How AI will turbocharge misinformation — and what we can do about it
Attention-grabbing warnings of artificial intelligence's existential threats have eclipsed what many experts and researchers say is a much more imminent risk: A near-certain rise in misinformation.
Why it matters: The struggle to separate fact from fiction online didn't start with the rise of generative AI — but the red-hot new technology promises to make misinformation more abundant and more compelling.
The big picture: By some estimates, AI-generated content could soon account for 99% or more of all information on the internet, further straining already overwhelmed content moderation systems.
- Dozens of "news sites" filled with machine generated content of dubious quality have already cropped up, with far more likely to follow — and some media sites are helping blur the lines.
- Without sufficient care, generative AI systems can also recycle conspiracy theories and other misinformation found on the open web.
Threat level: University of Washington professor Kate Starbird, an expert in the field, told Axios that generative AI will deepen the misinformation problem in three key ways.
- Generative AI is great at churning out misinformation. "Generative AI creates content that sounds reasonable and plausible, but has little regard for accuracy," Starbird said. "In other words, it functions as a BS generator." Indeed, some studies show AI-generated misinformation to be even more persuasive than false content created by humans.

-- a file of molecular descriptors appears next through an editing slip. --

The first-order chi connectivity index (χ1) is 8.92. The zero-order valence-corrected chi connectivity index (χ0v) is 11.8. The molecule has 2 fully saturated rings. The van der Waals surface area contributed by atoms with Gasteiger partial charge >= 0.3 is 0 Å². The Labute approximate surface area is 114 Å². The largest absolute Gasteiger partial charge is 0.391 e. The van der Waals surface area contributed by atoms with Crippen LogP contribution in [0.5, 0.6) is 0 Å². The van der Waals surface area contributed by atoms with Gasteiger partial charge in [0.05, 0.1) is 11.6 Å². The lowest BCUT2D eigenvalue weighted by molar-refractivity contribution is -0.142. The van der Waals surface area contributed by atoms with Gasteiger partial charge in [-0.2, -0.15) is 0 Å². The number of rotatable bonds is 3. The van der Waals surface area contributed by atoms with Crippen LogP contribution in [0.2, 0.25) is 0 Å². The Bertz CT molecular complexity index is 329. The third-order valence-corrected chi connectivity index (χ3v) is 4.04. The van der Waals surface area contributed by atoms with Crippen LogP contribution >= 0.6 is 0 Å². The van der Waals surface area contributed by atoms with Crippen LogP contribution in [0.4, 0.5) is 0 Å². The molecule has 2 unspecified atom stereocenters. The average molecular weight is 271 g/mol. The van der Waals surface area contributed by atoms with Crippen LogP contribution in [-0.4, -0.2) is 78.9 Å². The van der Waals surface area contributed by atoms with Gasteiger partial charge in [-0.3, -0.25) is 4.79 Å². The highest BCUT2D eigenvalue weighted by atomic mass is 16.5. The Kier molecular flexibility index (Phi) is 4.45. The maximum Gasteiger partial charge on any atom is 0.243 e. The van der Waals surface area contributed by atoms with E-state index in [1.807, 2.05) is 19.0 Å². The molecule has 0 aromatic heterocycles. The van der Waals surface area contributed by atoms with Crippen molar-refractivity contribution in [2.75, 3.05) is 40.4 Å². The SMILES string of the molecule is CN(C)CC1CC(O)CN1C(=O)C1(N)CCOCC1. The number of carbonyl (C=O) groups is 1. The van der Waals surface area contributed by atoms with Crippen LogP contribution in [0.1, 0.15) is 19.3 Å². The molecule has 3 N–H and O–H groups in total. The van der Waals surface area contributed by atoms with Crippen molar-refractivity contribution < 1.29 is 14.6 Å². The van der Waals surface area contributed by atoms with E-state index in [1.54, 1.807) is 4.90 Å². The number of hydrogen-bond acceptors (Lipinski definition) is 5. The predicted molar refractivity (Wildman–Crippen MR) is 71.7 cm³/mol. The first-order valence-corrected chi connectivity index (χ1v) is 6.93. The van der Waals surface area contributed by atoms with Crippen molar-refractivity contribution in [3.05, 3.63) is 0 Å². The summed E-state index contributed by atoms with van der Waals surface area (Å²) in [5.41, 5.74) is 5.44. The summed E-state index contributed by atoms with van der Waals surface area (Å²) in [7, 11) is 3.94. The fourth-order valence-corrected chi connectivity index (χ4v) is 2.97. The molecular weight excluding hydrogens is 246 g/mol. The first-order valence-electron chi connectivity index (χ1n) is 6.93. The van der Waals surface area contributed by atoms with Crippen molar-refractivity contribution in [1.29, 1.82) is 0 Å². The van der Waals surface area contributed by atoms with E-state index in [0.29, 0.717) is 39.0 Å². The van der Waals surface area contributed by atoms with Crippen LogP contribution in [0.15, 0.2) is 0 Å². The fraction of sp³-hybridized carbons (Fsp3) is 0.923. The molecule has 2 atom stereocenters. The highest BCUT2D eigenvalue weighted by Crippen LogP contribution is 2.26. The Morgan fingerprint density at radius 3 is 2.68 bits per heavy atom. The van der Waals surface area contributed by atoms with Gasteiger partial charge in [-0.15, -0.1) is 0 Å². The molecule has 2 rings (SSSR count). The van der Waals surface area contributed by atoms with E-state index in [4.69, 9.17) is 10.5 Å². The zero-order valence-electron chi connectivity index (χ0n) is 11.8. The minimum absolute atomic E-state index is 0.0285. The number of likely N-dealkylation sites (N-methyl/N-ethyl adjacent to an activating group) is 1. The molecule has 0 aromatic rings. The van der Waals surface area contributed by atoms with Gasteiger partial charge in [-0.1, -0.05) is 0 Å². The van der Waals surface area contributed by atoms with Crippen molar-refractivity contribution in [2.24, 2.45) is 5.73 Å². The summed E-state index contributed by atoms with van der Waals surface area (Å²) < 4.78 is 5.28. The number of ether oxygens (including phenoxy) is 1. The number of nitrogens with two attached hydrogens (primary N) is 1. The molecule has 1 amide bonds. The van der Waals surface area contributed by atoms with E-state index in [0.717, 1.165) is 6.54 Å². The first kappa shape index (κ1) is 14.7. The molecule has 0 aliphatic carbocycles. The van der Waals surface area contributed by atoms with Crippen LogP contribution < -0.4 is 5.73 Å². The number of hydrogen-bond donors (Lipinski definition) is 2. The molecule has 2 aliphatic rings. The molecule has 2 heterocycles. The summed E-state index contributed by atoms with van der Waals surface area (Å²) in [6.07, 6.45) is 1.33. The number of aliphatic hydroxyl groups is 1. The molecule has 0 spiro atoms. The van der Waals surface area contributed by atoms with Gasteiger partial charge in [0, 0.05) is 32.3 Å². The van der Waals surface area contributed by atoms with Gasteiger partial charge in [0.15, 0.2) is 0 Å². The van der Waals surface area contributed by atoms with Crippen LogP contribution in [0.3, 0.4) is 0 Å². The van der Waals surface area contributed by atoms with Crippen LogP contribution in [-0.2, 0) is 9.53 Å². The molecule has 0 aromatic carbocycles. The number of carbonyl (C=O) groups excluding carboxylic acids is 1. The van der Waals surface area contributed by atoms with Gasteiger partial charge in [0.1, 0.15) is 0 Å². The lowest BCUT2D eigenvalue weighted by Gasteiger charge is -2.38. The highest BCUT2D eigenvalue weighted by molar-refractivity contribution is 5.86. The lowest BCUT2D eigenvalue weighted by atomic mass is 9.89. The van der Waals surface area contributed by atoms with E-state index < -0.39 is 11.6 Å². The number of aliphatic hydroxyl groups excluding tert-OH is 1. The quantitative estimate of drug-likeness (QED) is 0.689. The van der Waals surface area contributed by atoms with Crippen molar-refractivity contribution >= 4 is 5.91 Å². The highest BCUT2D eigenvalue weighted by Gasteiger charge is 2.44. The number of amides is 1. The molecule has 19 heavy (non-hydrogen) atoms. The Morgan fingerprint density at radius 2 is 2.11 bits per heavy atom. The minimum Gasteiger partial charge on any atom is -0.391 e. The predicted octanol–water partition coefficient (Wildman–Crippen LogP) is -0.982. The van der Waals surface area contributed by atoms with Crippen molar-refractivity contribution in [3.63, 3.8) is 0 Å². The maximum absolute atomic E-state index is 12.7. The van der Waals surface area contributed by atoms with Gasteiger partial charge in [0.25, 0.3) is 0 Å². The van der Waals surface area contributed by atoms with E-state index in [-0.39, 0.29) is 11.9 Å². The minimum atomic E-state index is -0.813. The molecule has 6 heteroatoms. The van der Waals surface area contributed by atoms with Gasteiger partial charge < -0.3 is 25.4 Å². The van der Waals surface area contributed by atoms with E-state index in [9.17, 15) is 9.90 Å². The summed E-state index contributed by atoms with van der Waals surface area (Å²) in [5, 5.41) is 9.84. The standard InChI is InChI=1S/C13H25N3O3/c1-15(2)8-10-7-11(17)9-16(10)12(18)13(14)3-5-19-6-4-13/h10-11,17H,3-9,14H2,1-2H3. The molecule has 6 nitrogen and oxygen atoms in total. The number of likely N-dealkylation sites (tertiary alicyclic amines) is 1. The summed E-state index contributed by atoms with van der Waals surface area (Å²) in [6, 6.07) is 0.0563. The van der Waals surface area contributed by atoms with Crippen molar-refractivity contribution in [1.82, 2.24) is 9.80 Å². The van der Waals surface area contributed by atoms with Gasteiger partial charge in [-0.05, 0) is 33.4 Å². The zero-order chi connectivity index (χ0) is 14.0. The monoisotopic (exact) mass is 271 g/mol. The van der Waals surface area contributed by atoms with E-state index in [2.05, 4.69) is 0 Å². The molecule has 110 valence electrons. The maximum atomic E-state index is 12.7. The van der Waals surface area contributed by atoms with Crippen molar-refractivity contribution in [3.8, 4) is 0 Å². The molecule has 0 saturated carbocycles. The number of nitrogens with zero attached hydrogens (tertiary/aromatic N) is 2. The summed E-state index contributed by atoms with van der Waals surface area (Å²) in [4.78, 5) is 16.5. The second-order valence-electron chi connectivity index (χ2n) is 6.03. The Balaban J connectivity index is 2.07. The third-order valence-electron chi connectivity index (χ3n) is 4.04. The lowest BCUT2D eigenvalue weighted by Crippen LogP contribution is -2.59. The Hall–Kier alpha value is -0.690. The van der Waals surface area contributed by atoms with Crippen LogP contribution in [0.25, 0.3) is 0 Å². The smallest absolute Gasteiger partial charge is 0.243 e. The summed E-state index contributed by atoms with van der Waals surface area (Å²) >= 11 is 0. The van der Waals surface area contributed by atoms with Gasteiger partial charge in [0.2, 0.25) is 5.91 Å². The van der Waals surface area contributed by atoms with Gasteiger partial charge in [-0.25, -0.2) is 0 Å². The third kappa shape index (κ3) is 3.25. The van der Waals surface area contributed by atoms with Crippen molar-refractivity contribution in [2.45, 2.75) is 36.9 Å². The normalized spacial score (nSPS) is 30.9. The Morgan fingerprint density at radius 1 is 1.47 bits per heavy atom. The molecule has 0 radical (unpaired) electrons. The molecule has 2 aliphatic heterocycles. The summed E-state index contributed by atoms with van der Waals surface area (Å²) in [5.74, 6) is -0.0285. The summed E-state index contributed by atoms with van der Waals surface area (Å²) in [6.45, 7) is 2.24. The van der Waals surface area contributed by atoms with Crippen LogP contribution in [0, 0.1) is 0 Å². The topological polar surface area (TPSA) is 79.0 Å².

- Generative AI helps those who deliberately seek to mislead — purveyors of disinformation. "Generative AI makes it extremely cheap and easy to generate content — including micro-targeted messages for specific audiences — to power a disinformation campaign," Starbird said.
- Generative AI models themselves offer a new target for those who seek to shape the information debate on a topic. "Would-be manipulators may seek to 'poison' or strategically shape the outputs of these models by feeding their content into the inputs," Starbird said.
"Taken together, Generative AI has the potential to accelerate the spread of both mis- and disinformation, and exacerbate the ongoing challenge of finding information we can trust online," Starbird said.
Between the lines: Misinformation can take many forms, from deepfake photos and video to text-based articles as well as memes that combine text and images.
- Misinformation can be spread intentionally or unknowingly and is driven by a wide range of motivations, including political or ideological goals, extortion or revenge, moneymaking and personal amusement — sometimes several of these at once.
Be smart: As daunting as the AI misinformation threats are individuals, companies and governments can act to mitigate the risks.
1. Provenance: One of the main ways to combat misinformation is to make it clearer where a piece of content was generated and what happened to it along the way. The Adobe-led Content Authenticity Initiative aims to help image creators do this. Microsoft announced earlier this year that it will add metadata to all content created with its generative AI tools. Google, meanwhile, plans to share more details on the images catalogued in its search engine.